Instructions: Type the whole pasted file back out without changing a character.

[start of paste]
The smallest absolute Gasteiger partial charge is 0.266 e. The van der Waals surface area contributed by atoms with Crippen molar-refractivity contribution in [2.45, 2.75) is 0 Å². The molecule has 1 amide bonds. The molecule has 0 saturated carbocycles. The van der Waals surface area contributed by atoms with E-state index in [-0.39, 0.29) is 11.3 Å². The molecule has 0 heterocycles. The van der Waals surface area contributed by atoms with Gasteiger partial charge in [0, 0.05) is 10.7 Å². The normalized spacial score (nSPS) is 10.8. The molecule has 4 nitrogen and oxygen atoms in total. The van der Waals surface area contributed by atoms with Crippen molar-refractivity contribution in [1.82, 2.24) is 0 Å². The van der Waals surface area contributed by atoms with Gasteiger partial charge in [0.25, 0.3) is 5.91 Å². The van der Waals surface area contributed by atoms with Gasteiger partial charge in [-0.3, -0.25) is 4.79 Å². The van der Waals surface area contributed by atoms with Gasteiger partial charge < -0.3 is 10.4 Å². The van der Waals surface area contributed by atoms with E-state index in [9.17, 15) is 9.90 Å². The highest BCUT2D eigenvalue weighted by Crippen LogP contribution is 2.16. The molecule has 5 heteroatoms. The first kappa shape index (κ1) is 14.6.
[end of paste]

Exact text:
The smallest absolute Gasteiger partial charge is 0.266 e. The van der Waals surface area contributed by atoms with Crippen molar-refractivity contribution in [2.45, 2.75) is 0 Å². The molecule has 1 amide bonds. The molecule has 0 saturated carbocycles. The van der Waals surface area contributed by atoms with E-state index in [-0.39, 0.29) is 11.3 Å². The molecule has 0 heterocycles. The van der Waals surface area contributed by atoms with Gasteiger partial charge in [0, 0.05) is 10.7 Å². The normalized spacial score (nSPS) is 10.8. The molecule has 4 nitrogen and oxygen atoms in total. The van der Waals surface area contributed by atoms with Crippen molar-refractivity contribution in [1.82, 2.24) is 0 Å². The van der Waals surface area contributed by atoms with Gasteiger partial charge in [0.25, 0.3) is 5.91 Å². The van der Waals surface area contributed by atoms with Gasteiger partial charge in [-0.3, -0.25) is 4.79 Å². The van der Waals surface area contributed by atoms with Gasteiger partial charge < -0.3 is 10.4 Å². The van der Waals surface area contributed by atoms with E-state index in [9.17, 15) is 9.90 Å². The highest BCUT2D eigenvalue weighted by Crippen LogP contribution is 2.16. The molecule has 5 heteroatoms. The first kappa shape index (κ1) is 14.6.